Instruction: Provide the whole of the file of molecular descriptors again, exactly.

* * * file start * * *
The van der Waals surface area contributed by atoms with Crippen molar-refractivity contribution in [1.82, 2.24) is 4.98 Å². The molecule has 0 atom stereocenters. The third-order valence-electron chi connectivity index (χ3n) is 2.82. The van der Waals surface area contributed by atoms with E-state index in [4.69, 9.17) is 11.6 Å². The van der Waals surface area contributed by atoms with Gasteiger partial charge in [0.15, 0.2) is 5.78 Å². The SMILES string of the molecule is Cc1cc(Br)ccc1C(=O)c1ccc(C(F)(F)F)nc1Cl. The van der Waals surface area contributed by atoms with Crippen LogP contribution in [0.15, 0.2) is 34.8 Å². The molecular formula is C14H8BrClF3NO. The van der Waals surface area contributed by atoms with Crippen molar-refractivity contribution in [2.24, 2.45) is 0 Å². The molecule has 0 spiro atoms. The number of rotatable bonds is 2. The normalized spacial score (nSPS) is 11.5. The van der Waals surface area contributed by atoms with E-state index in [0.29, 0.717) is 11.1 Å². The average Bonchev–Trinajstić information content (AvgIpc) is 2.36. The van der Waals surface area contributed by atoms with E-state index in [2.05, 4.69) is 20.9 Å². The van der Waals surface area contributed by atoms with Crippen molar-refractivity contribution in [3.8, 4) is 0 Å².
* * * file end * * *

The van der Waals surface area contributed by atoms with Crippen molar-refractivity contribution in [1.82, 2.24) is 4.98 Å². The molecule has 0 atom stereocenters. The third-order valence-electron chi connectivity index (χ3n) is 2.82. The van der Waals surface area contributed by atoms with E-state index in [4.69, 9.17) is 11.6 Å². The van der Waals surface area contributed by atoms with Gasteiger partial charge in [0.15, 0.2) is 5.78 Å². The SMILES string of the molecule is Cc1cc(Br)ccc1C(=O)c1ccc(C(F)(F)F)nc1Cl. The van der Waals surface area contributed by atoms with Crippen LogP contribution in [0.15, 0.2) is 34.8 Å². The molecular formula is C14H8BrClF3NO. The van der Waals surface area contributed by atoms with Crippen molar-refractivity contribution in [2.24, 2.45) is 0 Å². The molecule has 0 spiro atoms. The number of rotatable bonds is 2. The normalized spacial score (nSPS) is 11.5. The van der Waals surface area contributed by atoms with E-state index in [0.29, 0.717) is 11.1 Å². The average Bonchev–Trinajstić information content (AvgIpc) is 2.36. The van der Waals surface area contributed by atoms with E-state index in [2.05, 4.69) is 20.9 Å². The van der Waals surface area contributed by atoms with Crippen molar-refractivity contribution in [3.8, 4) is 0 Å².